Posted: Mar 10 2009
Common household items are frequently to blame for pet-related poisoning incidents reported to the ASPCA’s Animal Poison Control Center.
Following are the top ten household items that pose poisoning risks to pets:
1. Human Medications – From ibuprofen to anti-depressants, common human medications are the number one cause of pet related poisonings. Be sure to store your prescriptions and over-the-counter medications safely out of Fido’s reach.
2. Insecticides – Products used to kills fleas, ticks and other insects are routinely the cause of pet poisonings. Be sure to consult with your veterinarian before beginning a flea or tick control program. Read instructions carefully and do not deviate from the written usage guide unless instructed to do so by your vet.
3. Veterinary Medications – Poisoning incidents involving animal medications including non-steroidal anti-inflammatory drugs (NSAIDs), heartworm preventatives, dewormers, antibiotics and nutritional supplements were up in 2006. Always read and follow label instructions when giving your pet medications and supplements. Certain formulations are species specific and could pose a serious risk if given to the wrong animal or at too high a dose.
4. Plants – Each year thousands of dogs and cats become ill after ingesting common plants like lilies, azaleas, rhododendrons, sago palms and poinsettias among others. Even a small amounts of these plants can cause vomiting, diarrhea, seizures and kidney failure. Be sure to keep indoor plants away from pets and keep Fido out of the garden.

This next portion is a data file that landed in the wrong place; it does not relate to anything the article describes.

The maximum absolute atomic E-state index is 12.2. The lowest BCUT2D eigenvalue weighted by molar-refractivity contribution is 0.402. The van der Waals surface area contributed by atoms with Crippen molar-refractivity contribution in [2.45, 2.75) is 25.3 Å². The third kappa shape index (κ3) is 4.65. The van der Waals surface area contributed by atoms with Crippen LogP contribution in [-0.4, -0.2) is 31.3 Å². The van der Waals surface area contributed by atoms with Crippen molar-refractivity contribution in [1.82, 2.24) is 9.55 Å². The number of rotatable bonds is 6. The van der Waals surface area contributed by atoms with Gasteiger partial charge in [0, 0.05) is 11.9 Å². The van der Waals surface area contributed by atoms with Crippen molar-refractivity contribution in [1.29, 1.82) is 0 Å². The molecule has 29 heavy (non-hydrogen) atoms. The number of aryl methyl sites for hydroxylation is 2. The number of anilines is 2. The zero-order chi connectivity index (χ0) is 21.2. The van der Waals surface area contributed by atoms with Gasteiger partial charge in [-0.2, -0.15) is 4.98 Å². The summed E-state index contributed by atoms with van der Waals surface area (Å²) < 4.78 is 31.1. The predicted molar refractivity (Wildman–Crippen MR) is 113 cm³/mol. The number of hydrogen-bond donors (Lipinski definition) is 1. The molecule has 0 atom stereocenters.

5. Rodenticides – Rat and mouse poisons pose life-threatening risks to dogs and cats. When using rodenticides place them in areas that are absolutely inaccessible to pets.
6. Household Cleaners – Detergents, bleach and disinfectants are routinely to blame for pet poisoning incidents. Depending on exposure, household cleaners can cause gastrointestinal upset, mouth and throat burns and respiratory irritation that can be life-threatening. Be sure to store your household cleaners and other chemicals out of your pet’s reach.
7. Chocolate – Because it contains large amounts of fat and caffeine-like substances known as methylxanthines, chocolate is a big no-no for dogs and cats. In severe cases, pets that have ingested chocolate have experienced abnormal heart rhythm, tremors, seizures and even death. Dark chocolate and baking chocolate pose the highest risk of toxicity.
8. Chemical Hazards – Anti-freeze, paint thinners and drain cleaners as well as pool and spa chemicals pose serious poisoning risks to pets. Just like household cleaners, be sure to store these common items safely away from pets.
9. Physical Hazards – Pets often ingest common objects that pose a choking hazard or lead to intestinal blockage. Puppies are especially at risk and owners should take care to “puppy-proof” their homes just as they would if they have small children. Items that can be easily knocked over, broken, chewed up or swallowed should be kept out of the reach of curious dogs and cats.
10. Home Improvement Products – Solvents, adhesives, expanding glues, paint and items commonly used in construction may be toxic if swallowed. If you’re planning a household improvement project, be sure to secure the area so that your pets do not have access to these kinds of materials.
If you think your dog or cat may have ingested a potentially poisonous substance you should call your veterinarian immediately. You can also call the Animal Poison Control Center at 888-426-4435. A consultation fee of $55 will be required. All proceeds go to support the center. The National Poison Control Center (800-222-1222) may also be a helpful resource although they may not have information specific to pet poisoning and toxicity.